Mount Vernon Genealogical Society - Founded 1991
Founded 1991

1500 Shenandoah Road
Alexandria, Virginia 22308
Telephone:  (703) 768-4101
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Conference Presentation Summaries

"Finding Records of Claims Against the Federal Government:"  (Claire Kluskens)  The idea of looking for ancestors in records of claims against the U.S. Federal Government (or against foreign governments) would be an afterthought, at best, for most researchers. Yet, they can contain valuable data.  French Spoliation Claims before 1800 may contain ancestral information.  Civil War Claims against the Office of the Quartermaster General could be another source.  Several unique areas for investigation will be discussed.
"How Much is “A Helpin’? Finding Family History in Your Own Kitchen:"  (Anne Bolen)  Have you realized how much family history and knowledge is shared through food traditions? Generations can connect with each other and pass down important skills by teaching and learning in the kitchen. Our family recipes tell us about our cultural traditions and personal history. Come learn some ways to pass down your knowledge to the next wave of cooks in your family.
"Digging for Roots Just Down the Road at the Library of Virginia:"  (James Drewry)  Learn about the wealth of Virginia genealogical resources contained at the Library of Virginia, including State and County wills and administration documents, marriage information, land records, tax records, manuscripts, maps, periodicals, and Civil War, Revolutionary War, and colonial military records.  Also learn how to access these resources online and on site. 
"Daughters of the American Revolution Library:"  (Elizabeth J, Ernst MLS)  An introduction to the history and mission of the DAR Library, and an overview of its collections and holdings.  Find out how to access some of these from the comfort of your own home – as well as which features are only available inside the building, as well as some of the recent changes new digital features.
“Pension Fraud-Thieves, Scoundrels, Imposters and the Lure of Money:”  (Claire Kluskens)  Civil War and later pension laws helped veterans and their families, but also provided opportunities for fraud and misconduct by attorneys, impostors, justices of the peace, notaries public, postmasters, and others. The “Law Division” of the Bureau of Pensions amassed some 30,000 administrative files, ca. 1862-ca. 1933, that are fascinating and increasingly accessible to researchers.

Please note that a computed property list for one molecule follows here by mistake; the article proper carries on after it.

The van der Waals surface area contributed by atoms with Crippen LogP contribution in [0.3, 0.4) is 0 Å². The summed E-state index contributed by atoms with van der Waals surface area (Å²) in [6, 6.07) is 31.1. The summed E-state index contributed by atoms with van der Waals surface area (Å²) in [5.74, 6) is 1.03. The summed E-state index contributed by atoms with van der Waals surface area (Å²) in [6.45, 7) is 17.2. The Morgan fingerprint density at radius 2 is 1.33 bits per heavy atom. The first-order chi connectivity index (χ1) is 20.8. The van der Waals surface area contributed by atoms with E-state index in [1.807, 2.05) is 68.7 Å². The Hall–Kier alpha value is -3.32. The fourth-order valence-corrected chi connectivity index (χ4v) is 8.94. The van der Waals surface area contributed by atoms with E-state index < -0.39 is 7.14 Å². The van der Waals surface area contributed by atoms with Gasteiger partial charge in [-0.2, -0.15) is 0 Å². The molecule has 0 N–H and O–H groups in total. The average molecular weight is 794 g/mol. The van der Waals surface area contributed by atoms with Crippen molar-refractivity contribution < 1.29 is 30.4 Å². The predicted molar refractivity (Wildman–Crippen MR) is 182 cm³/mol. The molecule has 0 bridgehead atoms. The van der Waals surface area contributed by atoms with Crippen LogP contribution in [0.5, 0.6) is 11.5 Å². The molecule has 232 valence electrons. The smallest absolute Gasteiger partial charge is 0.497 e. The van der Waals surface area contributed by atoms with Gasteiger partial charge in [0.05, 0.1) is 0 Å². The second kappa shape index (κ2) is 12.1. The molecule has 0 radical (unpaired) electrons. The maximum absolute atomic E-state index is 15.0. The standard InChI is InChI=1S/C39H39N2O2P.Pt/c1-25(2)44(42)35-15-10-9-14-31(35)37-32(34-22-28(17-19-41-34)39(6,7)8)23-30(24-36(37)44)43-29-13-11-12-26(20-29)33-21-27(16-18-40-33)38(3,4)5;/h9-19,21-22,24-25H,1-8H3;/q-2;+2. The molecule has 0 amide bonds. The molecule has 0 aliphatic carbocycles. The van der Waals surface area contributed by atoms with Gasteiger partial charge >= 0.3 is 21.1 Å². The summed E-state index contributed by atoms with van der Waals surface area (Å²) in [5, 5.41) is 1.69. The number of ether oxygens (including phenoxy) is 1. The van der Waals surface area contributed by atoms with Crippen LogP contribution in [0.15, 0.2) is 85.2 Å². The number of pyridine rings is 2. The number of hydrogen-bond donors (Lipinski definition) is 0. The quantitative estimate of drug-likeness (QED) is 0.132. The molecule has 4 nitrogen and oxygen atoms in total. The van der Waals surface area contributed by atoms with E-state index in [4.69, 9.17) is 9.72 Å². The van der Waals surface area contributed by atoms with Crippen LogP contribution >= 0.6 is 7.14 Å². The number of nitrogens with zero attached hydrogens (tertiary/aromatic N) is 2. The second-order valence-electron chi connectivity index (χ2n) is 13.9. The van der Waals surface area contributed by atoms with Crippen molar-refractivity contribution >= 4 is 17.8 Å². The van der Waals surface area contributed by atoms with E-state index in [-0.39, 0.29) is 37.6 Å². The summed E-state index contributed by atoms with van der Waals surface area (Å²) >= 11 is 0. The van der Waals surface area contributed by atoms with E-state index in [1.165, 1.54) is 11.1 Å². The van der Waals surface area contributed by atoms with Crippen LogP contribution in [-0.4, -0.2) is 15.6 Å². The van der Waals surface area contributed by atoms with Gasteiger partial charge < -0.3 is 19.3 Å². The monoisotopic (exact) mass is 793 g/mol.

“Genealogy & Maps: A Perfect Marriage for Tracking Ancestors:” (Sharon MacInnes) will discuss the use of maps in genealogy research; using different examples including Bureau of Land Management General Land Office records, Library of Congress and other available repositories.
"Research in Washington DC Using the Library of Congress:"  (Charles S. Mason Jr., CG)  In November 2013 the Local History and Genealogy Reading Room was moved to the Main Reading Room.  How have this and other changes at the library affected the way you research in the many reading rooms?
“Finding Genealogy Gems at the Maryland Historical Society:”  (Francis O'Neill and Catherine Mayfield)  Do you have ancestors who lived or worked in Maryland? Learn how to use the unparalleled genealogical collections of the Maryland Historical Society, which has been collecting family history materials since 1844. Whether you’re researching to join a hereditary society, looking into African American genealogy, or simply interested in Maryland history and people, we’ve got something for you.
“Living in George Washington’s Backyard: Discovering Your Connection to Mount Vernon and the Washingtons:”  (Samantha Snyder)  This presentation will identify resources at Mount Vernon that assist genealogists in discovering or identifying their connections to the Washingtons.
"Uncover Your Ancestors at the Local County Court:"  (Victoria Thompson) The Fairfax Circuit Court Historic Records Center holds court records that date from the founding of Fairfax County in 1742 through the early 20th century.  This presentation will provide an overview of the records in our custody, including, but not limited to: probate records, land records, vital records, chancery cases, court judgments (term papers), military, public buildings, elections, and tax records. We will particularly address immigration/citizenship records in the custody of Fairfax Court. We will also give some helpful tips for researchers who would like to visit the Historic Records Center.  Their website is: